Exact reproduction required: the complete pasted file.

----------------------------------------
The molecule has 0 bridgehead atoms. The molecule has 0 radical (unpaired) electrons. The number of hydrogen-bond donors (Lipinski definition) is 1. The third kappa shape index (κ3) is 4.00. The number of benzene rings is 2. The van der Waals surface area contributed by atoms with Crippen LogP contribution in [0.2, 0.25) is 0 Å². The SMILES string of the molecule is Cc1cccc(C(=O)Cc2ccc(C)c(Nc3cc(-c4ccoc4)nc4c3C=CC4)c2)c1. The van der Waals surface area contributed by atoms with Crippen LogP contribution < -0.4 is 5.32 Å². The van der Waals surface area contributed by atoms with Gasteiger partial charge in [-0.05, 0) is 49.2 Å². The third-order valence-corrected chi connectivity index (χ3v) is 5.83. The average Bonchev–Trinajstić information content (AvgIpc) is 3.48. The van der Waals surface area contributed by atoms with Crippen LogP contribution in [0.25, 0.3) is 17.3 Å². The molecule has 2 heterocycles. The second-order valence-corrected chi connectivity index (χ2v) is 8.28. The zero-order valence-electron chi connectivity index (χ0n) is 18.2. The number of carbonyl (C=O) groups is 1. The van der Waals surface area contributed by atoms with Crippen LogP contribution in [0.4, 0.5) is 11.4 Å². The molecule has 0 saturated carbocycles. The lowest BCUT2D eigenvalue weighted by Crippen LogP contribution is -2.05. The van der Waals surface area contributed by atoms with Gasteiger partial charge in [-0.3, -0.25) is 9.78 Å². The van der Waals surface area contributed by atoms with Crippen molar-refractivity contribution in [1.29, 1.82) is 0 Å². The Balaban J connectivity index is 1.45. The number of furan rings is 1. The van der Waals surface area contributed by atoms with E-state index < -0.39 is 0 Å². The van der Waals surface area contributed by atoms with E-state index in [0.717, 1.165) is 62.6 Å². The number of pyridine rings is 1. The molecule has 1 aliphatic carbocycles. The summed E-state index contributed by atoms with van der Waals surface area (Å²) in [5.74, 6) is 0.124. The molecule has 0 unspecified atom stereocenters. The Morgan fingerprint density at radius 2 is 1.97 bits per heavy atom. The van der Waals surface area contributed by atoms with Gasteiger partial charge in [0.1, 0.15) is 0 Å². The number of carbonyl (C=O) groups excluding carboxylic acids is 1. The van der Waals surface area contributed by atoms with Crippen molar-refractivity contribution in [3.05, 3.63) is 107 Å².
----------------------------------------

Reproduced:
The molecule has 0 bridgehead atoms. The molecule has 0 radical (unpaired) electrons. The number of hydrogen-bond donors (Lipinski definition) is 1. The third kappa shape index (κ3) is 4.00. The number of benzene rings is 2. The van der Waals surface area contributed by atoms with Crippen LogP contribution in [0.2, 0.25) is 0 Å². The SMILES string of the molecule is Cc1cccc(C(=O)Cc2ccc(C)c(Nc3cc(-c4ccoc4)nc4c3C=CC4)c2)c1. The van der Waals surface area contributed by atoms with Crippen LogP contribution < -0.4 is 5.32 Å². The van der Waals surface area contributed by atoms with Gasteiger partial charge in [-0.05, 0) is 49.2 Å². The third-order valence-corrected chi connectivity index (χ3v) is 5.83. The average Bonchev–Trinajstić information content (AvgIpc) is 3.48. The van der Waals surface area contributed by atoms with Crippen LogP contribution in [0.25, 0.3) is 17.3 Å². The molecule has 2 heterocycles. The second-order valence-corrected chi connectivity index (χ2v) is 8.28. The zero-order valence-electron chi connectivity index (χ0n) is 18.2. The number of carbonyl (C=O) groups is 1. The van der Waals surface area contributed by atoms with Crippen LogP contribution in [0.4, 0.5) is 11.4 Å². The molecule has 0 saturated carbocycles. The lowest BCUT2D eigenvalue weighted by Crippen LogP contribution is -2.05. The van der Waals surface area contributed by atoms with Gasteiger partial charge in [-0.3, -0.25) is 9.78 Å². The van der Waals surface area contributed by atoms with Crippen molar-refractivity contribution in [1.29, 1.82) is 0 Å². The Balaban J connectivity index is 1.45. The number of furan rings is 1. The van der Waals surface area contributed by atoms with E-state index < -0.39 is 0 Å². The van der Waals surface area contributed by atoms with E-state index in [0.717, 1.165) is 62.6 Å². The number of pyridine rings is 1. The molecule has 1 aliphatic carbocycles. The summed E-state index contributed by atoms with van der Waals surface area (Å²) in [5.74, 6) is 0.124. The molecule has 0 unspecified atom stereocenters. The Morgan fingerprint density at radius 2 is 1.97 bits per heavy atom. The van der Waals surface area contributed by atoms with Gasteiger partial charge in [0.1, 0.15) is 0 Å². The number of carbonyl (C=O) groups excluding carboxylic acids is 1. The van der Waals surface area contributed by atoms with Crippen molar-refractivity contribution in [3.05, 3.63) is 107 Å².